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If you've made an offer on a home that was accepted, you're probably pretty excited about the prospect of moving into your new place. In fact, you may already be decorating the house in your mind and picturing your life there.
But it's important not to get carried away just yet. An accepted offer means there's a pretty good chance you'll get to closing, but there are some circumstances where it may actually not make sense for you to go forward with your purchase.
In fact, there are three big reasons you may want to walk away from the deal even after you've got a signed contract.
1. The inspection reveals major problems
In most cases, a contract to buy a home will have a clause giving you time to inspect the property. The purpose of this is obvious -- you don't want to purchase a home only to find it's structurally unsound, the electrical wiring is unsafe, or there are other major issues not visible with a quick walk-through.
After your inspection, you'll get a detailed report about any issues it turns up. If there are big and expensive problems, or complications you aren't sure can be fixed, you'll have a few options. You can raise the issues with the seller and ask for them to make repairs or drop the price so you can do so. Or you can walk away.
If the seller isn't willing to work with you or you aren't comfortable with the problems that the inspection revealed, it's better to end the deal. You don't want to purchase a money pit that you'll ultimately regret. Typically, your contract should allow you to do that without losing any of your deposit money, as long as you included an inspection contingency in your offer.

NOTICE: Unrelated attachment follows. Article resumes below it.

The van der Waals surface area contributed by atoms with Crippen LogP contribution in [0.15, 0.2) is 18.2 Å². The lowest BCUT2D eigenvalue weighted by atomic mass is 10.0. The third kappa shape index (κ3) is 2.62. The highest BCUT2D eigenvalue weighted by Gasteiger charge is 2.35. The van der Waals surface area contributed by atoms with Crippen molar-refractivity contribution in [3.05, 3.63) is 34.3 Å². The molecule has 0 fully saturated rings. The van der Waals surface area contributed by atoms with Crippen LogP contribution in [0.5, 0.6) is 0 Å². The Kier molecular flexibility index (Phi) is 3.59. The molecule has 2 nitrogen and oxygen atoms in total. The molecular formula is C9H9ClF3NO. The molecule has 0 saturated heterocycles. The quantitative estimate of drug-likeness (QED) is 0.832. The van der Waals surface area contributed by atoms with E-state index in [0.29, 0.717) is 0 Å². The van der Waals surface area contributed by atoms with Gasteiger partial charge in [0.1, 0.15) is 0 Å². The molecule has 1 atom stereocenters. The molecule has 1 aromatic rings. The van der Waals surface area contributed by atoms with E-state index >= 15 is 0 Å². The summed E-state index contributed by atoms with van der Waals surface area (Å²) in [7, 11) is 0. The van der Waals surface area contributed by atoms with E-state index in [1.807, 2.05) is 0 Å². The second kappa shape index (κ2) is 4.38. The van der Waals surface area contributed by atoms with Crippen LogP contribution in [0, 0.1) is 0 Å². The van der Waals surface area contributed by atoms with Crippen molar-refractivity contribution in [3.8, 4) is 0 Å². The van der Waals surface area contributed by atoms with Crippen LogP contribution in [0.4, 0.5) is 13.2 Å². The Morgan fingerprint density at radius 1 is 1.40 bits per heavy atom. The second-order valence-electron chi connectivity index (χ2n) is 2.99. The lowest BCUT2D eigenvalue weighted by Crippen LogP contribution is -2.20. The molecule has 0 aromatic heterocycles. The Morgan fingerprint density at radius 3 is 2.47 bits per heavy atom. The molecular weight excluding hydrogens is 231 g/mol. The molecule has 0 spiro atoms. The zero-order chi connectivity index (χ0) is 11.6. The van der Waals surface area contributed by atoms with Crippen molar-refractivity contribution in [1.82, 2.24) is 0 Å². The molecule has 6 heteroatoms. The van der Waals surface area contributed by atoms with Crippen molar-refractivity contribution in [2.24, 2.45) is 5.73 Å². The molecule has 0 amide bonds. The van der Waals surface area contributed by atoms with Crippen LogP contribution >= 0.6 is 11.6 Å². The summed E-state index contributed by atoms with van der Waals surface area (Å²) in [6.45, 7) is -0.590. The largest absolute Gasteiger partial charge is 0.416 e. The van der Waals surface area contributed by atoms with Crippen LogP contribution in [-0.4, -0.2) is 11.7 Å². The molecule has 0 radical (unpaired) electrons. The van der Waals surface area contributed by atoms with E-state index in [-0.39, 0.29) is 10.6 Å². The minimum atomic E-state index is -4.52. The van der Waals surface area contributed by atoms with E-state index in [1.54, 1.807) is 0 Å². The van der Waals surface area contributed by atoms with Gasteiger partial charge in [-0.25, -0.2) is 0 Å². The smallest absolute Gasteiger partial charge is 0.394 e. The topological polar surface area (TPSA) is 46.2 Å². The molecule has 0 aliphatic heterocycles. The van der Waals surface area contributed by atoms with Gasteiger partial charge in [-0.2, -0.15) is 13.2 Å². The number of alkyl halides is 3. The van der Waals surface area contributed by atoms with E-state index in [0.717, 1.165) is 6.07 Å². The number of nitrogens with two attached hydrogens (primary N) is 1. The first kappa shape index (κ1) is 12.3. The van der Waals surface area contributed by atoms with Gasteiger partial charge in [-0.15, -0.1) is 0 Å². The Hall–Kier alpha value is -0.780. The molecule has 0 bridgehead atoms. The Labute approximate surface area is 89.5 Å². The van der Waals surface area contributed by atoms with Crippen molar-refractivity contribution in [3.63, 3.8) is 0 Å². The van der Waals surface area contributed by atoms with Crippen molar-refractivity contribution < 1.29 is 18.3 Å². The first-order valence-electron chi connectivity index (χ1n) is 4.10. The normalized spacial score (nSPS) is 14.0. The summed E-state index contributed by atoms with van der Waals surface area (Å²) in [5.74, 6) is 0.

2. The appraisal comes in way too low
If you are securing a mortgage to buy the property, the home will have to be appraised before you can complete your transaction. That step is necessary because your lender wants to make sure the home is worth enough to act as collateral for your loan.
Unfortunately, there are times when a house appraises for much less than you offered to buy it for. If that happens, it can make it difficult or impossible to secure financing since it could affect your loan-to-value ratio. You'd likely have the option of making a larger down payment so you don't end up borrowing close to (or above) what the appraisal shows the house is worth. But you may not want to do that if your appraisal shows you're clearly overpaying for the home.
If your offer included a financing contingency, you should be able to walk away from the deal without losing your deposit, as long as the low appraisal affects your ability to get a mortgage loan (as it almost assuredly will).
3. A title search reveals serious issues
Before you buy a property, a title search will be performed to make sure that it has a "clean title." That's just a legal way of saying that the sellers actually own the property they are selling you and that there aren't any other claims on it, such as tax liens or border disputes with the neighbors.
If a title search reveals other claims on the property, you may decide you aren't comfortable going forward with the transaction. This might include a lien on it or an unexpected easement allowing the neighbors access to a large part of it. You don't want to buy a property only to inherit a heap of problems such as debts attached to it or neighbors that can come and go as they please.
Again, provided your offer contract was written with appropriate contingency clauses, you should be able to walk away from the deal without losing your deposit. That's assuming the sellers don't correct the title defect.
It's not fun to abandon a house that you've probably started to imagine as your own. But you don't want to purchase a heap of problems. If the serious issues above arise, your best bet is often to simply end your contract. Then you can find another home that doesn't have such major liabilities.